UFC on Fuel TV 6 Preview

Kim vs. Thiago

By Tristen Critchfield Nov 7, 2012


Dong Hyun Kim (15-2-1, 6-2, 1 NC , UFC) vs. Paulo Thiago (14-4, 4-4 UFC)

The Matchup: Once known as an unbeaten welterweight and a matchup nightmare, Kim has suffered traumatic setbacks in two of his last three outings. A flying knee from Carlos Condit knocked the Korean from the ranks of the undefeated at UFC 132, and a bizarre rib injury ended his night in just 47 seconds against Demian Maia at UFC 148.

Meanwhile, Thiago suffered a similarly devastating loss to Siyar Bahadurzada at UFC on Fuel TV 2, when he was caught with a counter right hand and finished in 42 seconds. That makes three losses in four bouts for Thiago, who was once a world-ranked 170-pound talent.

With that in mind, there is plenty of incentive for both fighters to put forth a good showing in order to avoid sliding further down the welterweight rankings.

Kim’s formula for success has been pretty basic, as he uses constant pressure to force tie-ups and set up takedowns. Before he ran into Condit, his mix of judo and wrestling allowed him to dictate the action in many of his fights, most notably a three-round verdict over Nate Diaz at UFC 125. While “Stun Gun” displayed little to no standup earlier in his career, he has improved in that area. Nobody is going to confuse him with a K-1 level striker, but Kim is capable of countering effectively, and he can land low kicks and crisp, straight punches to keep his opponents off balance.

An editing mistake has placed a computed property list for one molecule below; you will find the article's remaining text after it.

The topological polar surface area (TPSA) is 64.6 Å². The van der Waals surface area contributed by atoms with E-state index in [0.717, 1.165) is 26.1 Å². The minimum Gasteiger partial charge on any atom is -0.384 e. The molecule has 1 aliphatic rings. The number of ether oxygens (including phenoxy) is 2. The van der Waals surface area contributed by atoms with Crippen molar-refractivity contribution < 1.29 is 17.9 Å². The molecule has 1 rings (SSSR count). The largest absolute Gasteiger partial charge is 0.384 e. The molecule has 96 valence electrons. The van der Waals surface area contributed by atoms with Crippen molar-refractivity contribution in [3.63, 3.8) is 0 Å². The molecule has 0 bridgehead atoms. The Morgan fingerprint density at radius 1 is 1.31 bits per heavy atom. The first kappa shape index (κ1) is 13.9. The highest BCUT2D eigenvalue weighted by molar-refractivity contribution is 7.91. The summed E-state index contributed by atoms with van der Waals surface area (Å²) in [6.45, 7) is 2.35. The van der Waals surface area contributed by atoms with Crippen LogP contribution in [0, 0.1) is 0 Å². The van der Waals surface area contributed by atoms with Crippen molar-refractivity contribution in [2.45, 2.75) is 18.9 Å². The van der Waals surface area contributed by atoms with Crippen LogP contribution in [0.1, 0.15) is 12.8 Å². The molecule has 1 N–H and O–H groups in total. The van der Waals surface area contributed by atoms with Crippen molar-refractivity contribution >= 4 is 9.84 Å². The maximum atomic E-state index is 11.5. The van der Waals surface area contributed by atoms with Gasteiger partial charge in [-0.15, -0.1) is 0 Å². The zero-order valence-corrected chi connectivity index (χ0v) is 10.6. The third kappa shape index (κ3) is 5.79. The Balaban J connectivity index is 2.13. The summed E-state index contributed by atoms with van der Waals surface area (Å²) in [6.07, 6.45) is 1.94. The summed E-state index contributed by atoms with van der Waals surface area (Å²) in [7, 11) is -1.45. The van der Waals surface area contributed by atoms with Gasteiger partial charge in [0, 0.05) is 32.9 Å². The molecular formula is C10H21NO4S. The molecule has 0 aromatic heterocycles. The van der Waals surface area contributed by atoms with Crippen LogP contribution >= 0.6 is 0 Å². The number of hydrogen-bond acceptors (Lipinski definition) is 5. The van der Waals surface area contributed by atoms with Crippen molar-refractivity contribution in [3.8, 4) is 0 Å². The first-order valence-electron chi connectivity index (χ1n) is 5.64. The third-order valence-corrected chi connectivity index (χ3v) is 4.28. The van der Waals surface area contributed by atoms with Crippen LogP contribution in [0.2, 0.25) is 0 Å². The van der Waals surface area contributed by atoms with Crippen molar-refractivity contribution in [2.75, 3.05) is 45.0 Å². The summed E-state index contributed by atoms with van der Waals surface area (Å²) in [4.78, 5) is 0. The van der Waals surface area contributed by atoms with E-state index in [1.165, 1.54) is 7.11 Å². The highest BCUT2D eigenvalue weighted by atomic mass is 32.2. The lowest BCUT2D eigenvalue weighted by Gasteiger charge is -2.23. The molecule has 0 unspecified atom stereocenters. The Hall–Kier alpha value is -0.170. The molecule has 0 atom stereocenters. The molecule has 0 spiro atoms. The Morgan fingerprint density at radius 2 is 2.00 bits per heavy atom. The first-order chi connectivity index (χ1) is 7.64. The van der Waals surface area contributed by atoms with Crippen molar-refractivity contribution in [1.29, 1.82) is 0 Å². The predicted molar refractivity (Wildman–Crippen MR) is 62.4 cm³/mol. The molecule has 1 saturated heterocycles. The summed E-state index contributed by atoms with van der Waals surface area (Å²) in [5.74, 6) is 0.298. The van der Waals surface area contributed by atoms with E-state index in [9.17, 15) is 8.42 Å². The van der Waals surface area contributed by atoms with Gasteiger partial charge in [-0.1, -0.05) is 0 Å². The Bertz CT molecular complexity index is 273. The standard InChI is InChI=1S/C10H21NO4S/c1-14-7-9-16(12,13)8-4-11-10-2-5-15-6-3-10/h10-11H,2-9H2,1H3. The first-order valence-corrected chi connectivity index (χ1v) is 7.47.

On the feet, Thiago is better as a counter striker, waiting to step in with power punches once his foe forces the action. That measured approach will not work as well against Kim, who will use his offense to close distance.

Kim’s judo background makes it difficult to think Thiago will be able to get the better of tie-ups – the Korean is a big 170 pounder who can toss him to the mat. Once Kim gets on top, he does a solid job of limiting his opponent’s offensive options. Thiago is composed and has an active submission game on the mat, but he must be opportunistic in creating scrambles and in reversals. Otherwise, he risks being blanketed by Kim.

The Pick: Unless either man can land something significant on the feet, this becomes a chess match on the ground. It won’t necessarily be thrilling, but a relentless Kim emerges with a narrow decision.

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